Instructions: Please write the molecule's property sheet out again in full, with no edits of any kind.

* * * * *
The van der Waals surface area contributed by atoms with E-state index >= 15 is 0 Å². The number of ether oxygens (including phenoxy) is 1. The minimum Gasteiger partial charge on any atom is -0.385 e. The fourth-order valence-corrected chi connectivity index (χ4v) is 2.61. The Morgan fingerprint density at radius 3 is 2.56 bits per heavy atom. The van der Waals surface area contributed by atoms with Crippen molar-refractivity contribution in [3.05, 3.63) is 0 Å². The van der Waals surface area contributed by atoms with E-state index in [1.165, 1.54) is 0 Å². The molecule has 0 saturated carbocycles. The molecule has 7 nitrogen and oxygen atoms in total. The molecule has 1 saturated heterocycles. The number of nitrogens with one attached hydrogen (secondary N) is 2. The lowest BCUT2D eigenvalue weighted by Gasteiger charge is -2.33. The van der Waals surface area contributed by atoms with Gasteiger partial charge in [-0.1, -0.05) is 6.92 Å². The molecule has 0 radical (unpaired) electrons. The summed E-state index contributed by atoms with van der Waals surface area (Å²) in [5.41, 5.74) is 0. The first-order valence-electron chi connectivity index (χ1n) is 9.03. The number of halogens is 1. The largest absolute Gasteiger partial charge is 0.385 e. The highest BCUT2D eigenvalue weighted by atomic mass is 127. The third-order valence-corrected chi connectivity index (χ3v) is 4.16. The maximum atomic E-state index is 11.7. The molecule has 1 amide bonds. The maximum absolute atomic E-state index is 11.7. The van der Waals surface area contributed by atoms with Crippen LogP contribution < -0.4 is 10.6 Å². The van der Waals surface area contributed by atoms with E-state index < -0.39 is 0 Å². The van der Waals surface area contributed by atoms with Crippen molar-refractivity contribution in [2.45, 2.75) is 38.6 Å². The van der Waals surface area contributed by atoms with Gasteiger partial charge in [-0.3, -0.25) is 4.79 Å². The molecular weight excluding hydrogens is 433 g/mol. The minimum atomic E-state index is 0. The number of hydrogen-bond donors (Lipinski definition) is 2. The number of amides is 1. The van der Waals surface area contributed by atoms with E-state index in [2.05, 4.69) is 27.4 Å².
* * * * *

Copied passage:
The van der Waals surface area contributed by atoms with E-state index >= 15 is 0 Å². The number of ether oxygens (including phenoxy) is 1. The minimum Gasteiger partial charge on any atom is -0.385 e. The fourth-order valence-corrected chi connectivity index (χ4v) is 2.61. The Morgan fingerprint density at radius 3 is 2.56 bits per heavy atom. The van der Waals surface area contributed by atoms with Crippen molar-refractivity contribution in [3.05, 3.63) is 0 Å². The van der Waals surface area contributed by atoms with E-state index in [1.165, 1.54) is 0 Å². The molecule has 0 saturated carbocycles. The molecule has 7 nitrogen and oxygen atoms in total. The molecule has 1 saturated heterocycles. The number of nitrogens with one attached hydrogen (secondary N) is 2. The lowest BCUT2D eigenvalue weighted by Gasteiger charge is -2.33. The van der Waals surface area contributed by atoms with Gasteiger partial charge in [-0.1, -0.05) is 6.92 Å². The molecule has 0 radical (unpaired) electrons. The summed E-state index contributed by atoms with van der Waals surface area (Å²) in [5.41, 5.74) is 0. The first-order valence-electron chi connectivity index (χ1n) is 9.03. The number of halogens is 1. The largest absolute Gasteiger partial charge is 0.385 e. The highest BCUT2D eigenvalue weighted by atomic mass is 127. The third-order valence-corrected chi connectivity index (χ3v) is 4.16. The maximum atomic E-state index is 11.7. The molecule has 1 amide bonds. The maximum absolute atomic E-state index is 11.7. The van der Waals surface area contributed by atoms with Crippen LogP contribution < -0.4 is 10.6 Å². The van der Waals surface area contributed by atoms with E-state index < -0.39 is 0 Å². The van der Waals surface area contributed by atoms with Crippen molar-refractivity contribution in [2.45, 2.75) is 38.6 Å². The van der Waals surface area contributed by atoms with Gasteiger partial charge in [-0.3, -0.25) is 4.79 Å². The molecular weight excluding hydrogens is 433 g/mol. The minimum atomic E-state index is 0. The number of hydrogen-bond donors (Lipinski definition) is 2. The number of amides is 1. The van der Waals surface area contributed by atoms with E-state index in [2.05, 4.69) is 27.4 Å².